Bosque Pomac – a relatively new birding site for Peruvian Plantcutter and Rufous Flycatcher

In 1999-2000 I was making surveys in Northern Peru, trying to find new localities and checking out past localities for Peruvian Plantcutter that then was categorized as Critically Threatened according to Birdlife International. First days of January, I was invited by Jeremy Flanagan to participate in a short visit to the Prosopis forest of Pomac together with Piura University and their former director Antonio Mabres. At this point after the experience I had gained visiting several dozens of sites, I could not predict presence of the Peruvian Plantcutter by just looking at the habitat. We did not find it at Pomac, but the habitat looked excellent. I said to Jeremy, that it really should be there as well. We did however find another good species here – the Tumbes Swallow – which then was little known. It made it sufficiently interesting to include Pomac in our future itineraries – and with the hope naturally that we would also find the plantcutter here.

Later in 2000 Simon Allen found Peruvian Plantcutter and Rufous Flycatcher in good numbers during the Kolibri Expeditions trip to Northern Peru. (Find trip report here – note that lodging is now much better throughout the itinerary – see the blog about Abra Patricia here). After our discovery, soon everyone included Pomac in the birding itineraries.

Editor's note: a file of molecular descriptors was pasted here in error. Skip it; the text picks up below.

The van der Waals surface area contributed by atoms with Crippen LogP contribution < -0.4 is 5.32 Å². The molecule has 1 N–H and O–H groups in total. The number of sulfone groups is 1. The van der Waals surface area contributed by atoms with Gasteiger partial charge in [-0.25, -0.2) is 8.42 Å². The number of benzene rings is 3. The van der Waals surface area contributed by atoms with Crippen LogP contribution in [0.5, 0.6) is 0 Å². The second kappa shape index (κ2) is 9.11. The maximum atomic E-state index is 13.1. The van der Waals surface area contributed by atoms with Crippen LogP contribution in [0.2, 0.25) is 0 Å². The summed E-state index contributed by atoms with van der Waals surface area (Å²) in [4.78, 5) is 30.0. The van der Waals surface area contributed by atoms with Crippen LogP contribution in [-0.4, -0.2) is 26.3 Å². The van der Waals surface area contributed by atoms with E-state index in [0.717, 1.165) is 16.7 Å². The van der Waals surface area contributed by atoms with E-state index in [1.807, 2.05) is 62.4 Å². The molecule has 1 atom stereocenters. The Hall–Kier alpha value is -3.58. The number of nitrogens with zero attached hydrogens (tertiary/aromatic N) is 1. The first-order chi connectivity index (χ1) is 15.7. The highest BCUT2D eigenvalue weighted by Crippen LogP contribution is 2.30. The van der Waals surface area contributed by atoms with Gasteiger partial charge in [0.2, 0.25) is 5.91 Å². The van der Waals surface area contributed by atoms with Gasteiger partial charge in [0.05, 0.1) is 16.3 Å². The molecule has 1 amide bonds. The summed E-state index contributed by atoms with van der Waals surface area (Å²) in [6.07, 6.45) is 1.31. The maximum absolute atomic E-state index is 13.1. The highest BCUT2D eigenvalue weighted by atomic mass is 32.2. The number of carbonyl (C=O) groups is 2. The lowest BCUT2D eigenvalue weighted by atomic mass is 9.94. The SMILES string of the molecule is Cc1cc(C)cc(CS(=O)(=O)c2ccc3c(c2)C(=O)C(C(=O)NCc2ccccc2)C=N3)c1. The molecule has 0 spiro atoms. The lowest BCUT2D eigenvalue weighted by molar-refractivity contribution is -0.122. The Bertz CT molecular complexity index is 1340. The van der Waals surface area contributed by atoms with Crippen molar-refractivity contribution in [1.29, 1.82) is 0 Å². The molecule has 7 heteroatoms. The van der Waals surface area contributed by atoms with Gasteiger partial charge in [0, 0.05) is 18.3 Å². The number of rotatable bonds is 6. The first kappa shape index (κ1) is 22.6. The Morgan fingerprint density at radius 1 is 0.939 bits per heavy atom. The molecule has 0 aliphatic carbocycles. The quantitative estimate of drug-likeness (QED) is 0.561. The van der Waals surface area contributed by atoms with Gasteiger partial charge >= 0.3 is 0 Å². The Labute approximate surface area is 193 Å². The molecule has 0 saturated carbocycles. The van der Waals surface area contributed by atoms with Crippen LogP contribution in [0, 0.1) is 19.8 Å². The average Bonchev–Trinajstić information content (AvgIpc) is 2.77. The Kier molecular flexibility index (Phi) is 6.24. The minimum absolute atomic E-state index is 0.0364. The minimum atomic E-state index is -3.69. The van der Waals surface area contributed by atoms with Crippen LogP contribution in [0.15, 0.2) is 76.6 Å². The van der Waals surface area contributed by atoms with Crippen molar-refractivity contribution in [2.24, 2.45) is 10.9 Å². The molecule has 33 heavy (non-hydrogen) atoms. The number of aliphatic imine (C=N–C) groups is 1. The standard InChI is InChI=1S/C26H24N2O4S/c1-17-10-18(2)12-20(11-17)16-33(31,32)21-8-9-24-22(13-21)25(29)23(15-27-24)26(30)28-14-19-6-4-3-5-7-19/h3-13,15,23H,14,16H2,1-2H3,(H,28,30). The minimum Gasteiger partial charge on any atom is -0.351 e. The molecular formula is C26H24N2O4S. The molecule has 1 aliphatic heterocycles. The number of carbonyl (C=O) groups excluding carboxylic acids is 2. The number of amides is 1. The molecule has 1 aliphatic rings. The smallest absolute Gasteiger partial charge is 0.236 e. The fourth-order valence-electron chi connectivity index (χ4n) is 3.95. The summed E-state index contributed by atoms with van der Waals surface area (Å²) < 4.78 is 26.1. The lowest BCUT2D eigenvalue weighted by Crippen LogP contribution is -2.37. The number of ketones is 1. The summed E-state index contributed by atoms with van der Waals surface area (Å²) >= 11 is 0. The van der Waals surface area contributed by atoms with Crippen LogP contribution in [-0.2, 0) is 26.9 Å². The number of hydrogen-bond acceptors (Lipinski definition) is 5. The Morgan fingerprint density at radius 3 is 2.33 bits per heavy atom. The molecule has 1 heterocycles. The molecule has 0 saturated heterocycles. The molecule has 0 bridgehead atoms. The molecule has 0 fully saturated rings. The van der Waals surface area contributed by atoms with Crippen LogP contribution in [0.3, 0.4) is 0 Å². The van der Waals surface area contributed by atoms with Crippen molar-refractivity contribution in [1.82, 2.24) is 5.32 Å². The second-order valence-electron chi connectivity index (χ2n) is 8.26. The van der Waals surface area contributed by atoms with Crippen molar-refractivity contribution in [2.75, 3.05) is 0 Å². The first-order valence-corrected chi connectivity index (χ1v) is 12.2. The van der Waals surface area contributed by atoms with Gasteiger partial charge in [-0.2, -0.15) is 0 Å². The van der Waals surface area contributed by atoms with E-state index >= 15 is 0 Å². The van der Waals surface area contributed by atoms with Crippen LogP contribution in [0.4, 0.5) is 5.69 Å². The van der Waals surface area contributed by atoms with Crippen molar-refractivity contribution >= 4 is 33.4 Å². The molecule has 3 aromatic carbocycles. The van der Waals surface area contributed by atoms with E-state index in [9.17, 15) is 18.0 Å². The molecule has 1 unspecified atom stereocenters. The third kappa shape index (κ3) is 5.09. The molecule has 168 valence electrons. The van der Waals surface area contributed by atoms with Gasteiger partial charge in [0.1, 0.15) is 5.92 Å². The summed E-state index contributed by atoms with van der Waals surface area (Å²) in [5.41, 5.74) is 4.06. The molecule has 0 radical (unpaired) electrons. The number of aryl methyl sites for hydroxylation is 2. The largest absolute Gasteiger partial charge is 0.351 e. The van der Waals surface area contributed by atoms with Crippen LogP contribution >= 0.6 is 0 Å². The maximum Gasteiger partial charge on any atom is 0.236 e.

Taking the law in your own hands- the confessions of a former tree-hugger.

Conservationist have often taken action against assaults on the environment. Legally, in some cases laws have been breached. Greenpeace is perhaps the most flagrant example. I admit to also have broken the law for the sake of conservation. I even painted walls with graffiti saying “Rädda Hansta” (Save Hansta – see this wiki if you read Swedish.) Yes, I was a tree hugger, and I would proudly have chained myself to the tree if necessary to stop the chain saw. Some things are just above the law, don’t you think?